One obvious sign liberal journalists are already missing Obama? Celebrating him as a comedian. Washington Post gossip Emily Heil is a big fan of his comedic stylings, as the headlines proved:
– “For presidential humor, Obama will be a hard act to follow” (Style section)
– “HE’S A REAL STAND-UP GUY: As he prepares for his final White House correspondents dinner, Obama has already demonstrated his knack for edgy, self-aware humor.” (Cover of the Express, the free Post commuter tabloid)
– “Our first comedian-in-chief: Sly and self-aware, Obama raises the bar for presidential humor.” (Express story inside)
– “Barack Obama, the first alt-comedy president” (online headline)
Online, Heil also presented “President Obama’s 10 most hilarious lines from the White House correspondents’ dinners.” Heil began by suggesting Obama was so much hipper (isn’t this another way to say blacker?)
For a long time, presidential humor was predictable as a knock-knock joke. Then along came President Obama, dropping the word “heezy,” mimicking viral memes, and quipping that he and Joe Biden are so close, they’d probably be denied service at an Indiana pizza joint.
Obama, who will take the stage at the annual White House Correspondents’ Association Dinner on Saturday to deliver the traditional joke-filled monologue — the eighth and final of his administration — has a comic sensibility that’s edgier and more pop-culture-influenced than we’re used to hearing from politicians.
From the dinner dais, he’s made reference to drunk-texting and The Hunger Games. He’s used the phrase “piss off” and flirted with even bluer material. (Does he have a bucket list for his final year? “Well,” he quipped at the 2015 dinner, “I have something that rhymes with bucket list.”) Outside the dinner, he’s mocked the New York Times food section on Twitter (“respect the nyt, but not buying peas in guac”) and sparred with Zach Galifianakis on his culty Between Two Ferns faux-talk show.
If you read these lines off to people on the street without a source, would anyone marvel at “not buying peas in guac” and rhyming with “bucket list”? Talk about grading on a curve. Heil also gushed over Obama's joke at the turkey pardon: "Time flies, even if turkeys don't." She wasn’t finished:
He might not be the first truly post-racial president after all — but Obama is arguably the first postmodern humorist to hold the office.
George W. Bush and Bill Clinton both possessed easy senses of humor and could deliver a punchline. But Obama’s style, comedy writers say, belongs to the alternative comedy subgenre — a style of humor that breaks with traditional stand-up, loosely defined by irony, self-awareness, and quirky topical references. Think more Sarah Silverman and less Henny Youngman.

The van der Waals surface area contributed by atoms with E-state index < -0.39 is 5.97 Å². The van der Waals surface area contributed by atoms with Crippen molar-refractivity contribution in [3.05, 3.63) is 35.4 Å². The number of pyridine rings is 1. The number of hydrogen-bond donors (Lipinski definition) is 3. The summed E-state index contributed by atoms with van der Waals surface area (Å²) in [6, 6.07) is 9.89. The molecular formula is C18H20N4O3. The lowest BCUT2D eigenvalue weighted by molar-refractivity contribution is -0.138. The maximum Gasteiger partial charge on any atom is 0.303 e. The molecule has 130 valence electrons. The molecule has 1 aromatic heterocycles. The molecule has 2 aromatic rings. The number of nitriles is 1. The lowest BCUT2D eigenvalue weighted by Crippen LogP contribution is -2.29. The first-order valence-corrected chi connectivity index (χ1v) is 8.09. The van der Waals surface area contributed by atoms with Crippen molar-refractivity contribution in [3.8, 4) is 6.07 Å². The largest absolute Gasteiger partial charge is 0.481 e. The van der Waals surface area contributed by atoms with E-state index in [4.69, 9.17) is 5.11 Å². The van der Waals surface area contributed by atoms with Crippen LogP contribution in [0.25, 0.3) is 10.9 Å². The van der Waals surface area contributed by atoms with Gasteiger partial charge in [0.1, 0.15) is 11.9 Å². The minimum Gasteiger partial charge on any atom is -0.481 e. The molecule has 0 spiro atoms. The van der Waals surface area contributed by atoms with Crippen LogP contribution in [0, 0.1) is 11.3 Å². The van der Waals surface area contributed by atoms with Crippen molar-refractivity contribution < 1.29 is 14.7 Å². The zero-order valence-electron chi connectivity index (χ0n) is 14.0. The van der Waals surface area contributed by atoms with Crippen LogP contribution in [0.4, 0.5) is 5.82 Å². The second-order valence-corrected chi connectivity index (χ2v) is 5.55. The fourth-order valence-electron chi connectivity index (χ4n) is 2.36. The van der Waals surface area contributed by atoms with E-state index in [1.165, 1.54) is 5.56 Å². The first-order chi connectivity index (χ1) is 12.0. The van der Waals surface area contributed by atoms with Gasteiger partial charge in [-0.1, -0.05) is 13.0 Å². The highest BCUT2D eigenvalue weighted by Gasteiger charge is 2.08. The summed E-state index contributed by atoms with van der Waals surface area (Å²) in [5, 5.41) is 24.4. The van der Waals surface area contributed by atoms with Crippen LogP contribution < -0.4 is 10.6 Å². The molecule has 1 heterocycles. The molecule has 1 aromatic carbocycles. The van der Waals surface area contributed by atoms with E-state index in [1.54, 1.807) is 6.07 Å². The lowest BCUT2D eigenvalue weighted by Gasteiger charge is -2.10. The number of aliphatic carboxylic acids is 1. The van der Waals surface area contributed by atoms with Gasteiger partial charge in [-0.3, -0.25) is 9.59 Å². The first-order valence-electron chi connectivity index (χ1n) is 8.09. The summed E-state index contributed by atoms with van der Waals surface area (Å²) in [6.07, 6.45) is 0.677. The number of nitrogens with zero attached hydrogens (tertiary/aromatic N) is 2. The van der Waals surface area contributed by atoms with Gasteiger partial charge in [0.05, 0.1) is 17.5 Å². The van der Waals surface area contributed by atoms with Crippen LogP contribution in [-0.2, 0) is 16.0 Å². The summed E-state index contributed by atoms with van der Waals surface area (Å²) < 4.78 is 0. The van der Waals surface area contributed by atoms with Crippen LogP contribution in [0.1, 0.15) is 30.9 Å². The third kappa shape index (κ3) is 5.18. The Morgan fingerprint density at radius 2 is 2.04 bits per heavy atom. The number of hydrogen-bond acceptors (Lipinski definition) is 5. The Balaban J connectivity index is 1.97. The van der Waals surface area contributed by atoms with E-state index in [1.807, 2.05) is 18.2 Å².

It took Heil 14 paragraphs to acknowledge the obvious: Obama has joke writers to make him funny. Is it really that hard to please a roomful of liberal journalists who voted for you? Or did he have them at "Hello"?
"The president’s reputation as a funny guy is, of course, partly courtesy of the professionally crafted material he reads off the Teleprompters," Heil wrote, but turned quickly to former Obama speechwriter David Litt for spin. You see, Obama "tweaked" the jokes so masterfully.
Writers consult with the president in the weeks leading up to the dinner to get a sense of the punchlines he likes — and those he doesn’t. Then the boss tweaks the final version. “He would make these little, small changes, but they would make such a difference,” Litt said. “They would punctuate the joke in a way that made it work better, or replace a phrase with a slightly better phrase.”
Obama has gotten plenty of unscripted laughs, too. During last year’s State of the Union address, Republicans cheered after he said he had no more elections to run. “I know, because I won both of them,” Obama zinged back. Those mic-dropping words didn’t appear in the advance copy of his remarks.
Again, you have to be a liberal to find that enjoyable instead of arrogant. Heil also tweeted her praise:
Her experts were unanimous:
“He has great timing, and that is something you cannot fake,” said Stephanie Laing, a former executive producer and director of HBO’s Veep and the founder of the online women’s comedy platform PYPO. “He’s not goofy. It’s a quiet, very sophisticated humor.”
No less an expert than Seinfeld himself praised Obama’s comedic skills. He included the president in his series Comedians in Cars Getting Coffee, insisting that Obama is, in fact, a professional. “He’s done some really good work as a monologist at those correspondents’ dinners — that’s how he qualifies to be on the show,” Seinfeld said.